• Closing costs: $7,500 to $12,500;
  • Broker fees: $12,500 to $15,000;
  • Mortgage insurance: $1,250 to $5,000;
  • Recurring monthly expenses: $1,100 (the national average for mortgages).

One way to cut costs, in the long run, is to put down 20% for your down payment; that way, you won’t have to get mortgage insurance.

For a Car: 10% of Your Net Income

Knowing how much to spend on a car can help you avoid being stuck with a car loan you can’t pay. As a general rule, you should aim to spend 10% of your net pay on a car loan per month. For example, if you have a net income of $3,000 a month, you can spend up to $300 a month on a car loan comfortably. It’s also important to take into account other car expenses that could affect the price of your car loan, including:

  • Interest;
  • Loan term;
  • Down payment.

Similar to buying a house, the more money you put down beforehand can help bring your monthly payments down. Generally, you want to aim to put down 20% of the total cost of the car. With the above example, at a down payment of $3,940, an interest rate of 4.4%, and a monthly payment of $300, you could afford a vehicle that is about $19,000.

For a Baby: $15,800 to $21,200

There are many costs of having a baby. The average initial costs include:

  • Medical services: $2,000;
  • Delivery: $10,000 to $15,000;
  • Baby gear and furnishings: $3,000;
  • Childcare: $800 to $1,200 a month;

There are also recurring costs associated with having children, including:

  • Healthcare costs;
  • Health insurance costs;
  • An emergency fund;
  • Diapers and hygiene items;
  • Food.

It’s typically easier to save for the initial costs before having a baby, as they are a one-time expense. To save for the recurring costs, you can implement the items into your monthly budget.

For a Vacation: $2,000 per person

The cost of a vacation should not stress you out, and should not take priority over your other monthly bills. By saving for a vacation ahead of time, you can avoid becoming stressed out financially.

The average person spends roughly $1,979 annually on vacations. However, this price can vary widely depending on the destination. For instance, according to a Bankrate study, people spend about $200 more when they vacation on the West coast compared to the East coast. When you plan a vacation, you’ll want to keep the following expenses in mind:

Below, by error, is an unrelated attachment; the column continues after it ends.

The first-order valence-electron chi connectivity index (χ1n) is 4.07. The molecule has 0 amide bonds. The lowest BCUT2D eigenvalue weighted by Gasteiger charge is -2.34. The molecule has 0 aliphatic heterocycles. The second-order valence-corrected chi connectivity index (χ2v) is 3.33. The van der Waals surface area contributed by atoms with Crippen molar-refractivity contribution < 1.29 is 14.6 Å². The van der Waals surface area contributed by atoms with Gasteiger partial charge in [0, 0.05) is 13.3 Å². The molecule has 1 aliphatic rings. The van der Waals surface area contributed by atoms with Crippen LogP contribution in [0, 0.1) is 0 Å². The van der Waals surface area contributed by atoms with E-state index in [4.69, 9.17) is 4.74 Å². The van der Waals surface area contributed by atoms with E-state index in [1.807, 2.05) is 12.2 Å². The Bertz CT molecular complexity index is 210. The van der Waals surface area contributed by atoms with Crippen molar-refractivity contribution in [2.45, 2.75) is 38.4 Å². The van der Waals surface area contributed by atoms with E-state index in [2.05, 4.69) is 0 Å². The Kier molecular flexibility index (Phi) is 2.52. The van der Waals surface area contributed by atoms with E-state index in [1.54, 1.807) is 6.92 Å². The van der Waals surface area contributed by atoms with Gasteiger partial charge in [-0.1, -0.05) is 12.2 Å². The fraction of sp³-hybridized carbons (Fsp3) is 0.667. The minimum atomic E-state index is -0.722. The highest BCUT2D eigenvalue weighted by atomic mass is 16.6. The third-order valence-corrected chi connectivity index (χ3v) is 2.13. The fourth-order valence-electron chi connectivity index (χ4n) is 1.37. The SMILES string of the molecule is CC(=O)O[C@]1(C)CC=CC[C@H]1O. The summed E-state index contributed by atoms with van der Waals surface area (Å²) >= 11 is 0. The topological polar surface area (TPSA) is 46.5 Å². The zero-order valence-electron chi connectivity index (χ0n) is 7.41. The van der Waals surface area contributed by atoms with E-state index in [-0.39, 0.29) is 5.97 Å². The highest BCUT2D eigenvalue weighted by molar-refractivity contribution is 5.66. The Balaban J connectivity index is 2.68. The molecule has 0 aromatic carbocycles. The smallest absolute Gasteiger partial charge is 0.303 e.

• Accommodations;
  • Meals and snacks;
  • Cost of activities;
  • Activity-specific gear;
  • Transportation;
  • Emergency funds.

All of these expenses can seriously affect the cost of your vacation. Once you’ve calculated your vacation expenses, create a vacation savings plan to easily save up money for your next getaway.

For a Wedding: $33,900

The average cost of a wedding is around $33,900. Broken down, this amount includes:

  • A wedding dress;
  • The venue;
  • Food;
  • A photographer;
  • Wedding flowers;
  • Wedding entertainment;
  • A wedding planner;
  • The officiant;
  • Transportation;
  • Rehearsal dinner;
  • Invitations;
  • Party favors.

When deconstructed, you may see that a $33,000 wedding pays for a lot. Luckily, by planning ahead, you can either DIY some wedding items, enlist the help of family and friends, or try to negotiate prices with your vendors, which can effectively help cut wedding costs. Additionally, not all of these wedding items are necessities — creating a budget and understanding what’s important to you could help you save money as well.

For an Engagement Ring: $7,892

In the past, many name-brand jewelers advised clients to save three months’ salary for an engagement ring. The average cost of an engagement ring is somewhere near $7,829. However, as with all expenses, there is no rule saying you must spend that amount on a ring. Additionally, other factors including region, the type of stone, and the size of the ring can help determine the cost of it.

One way to save for an engagement ring is to figure out what your partner would like beforehand and create a budget for it. That way, you can comfortably pay for the ring knowing your partner will be satisfied.

Building your savings can be overwhelming. Whether you are saving for a house, a vacation, or a child, it may seem like your goal is unattainable or taking too long. However, by knowing how much to save and creating a savings plan, you can reach your financial goal while avoiding stress.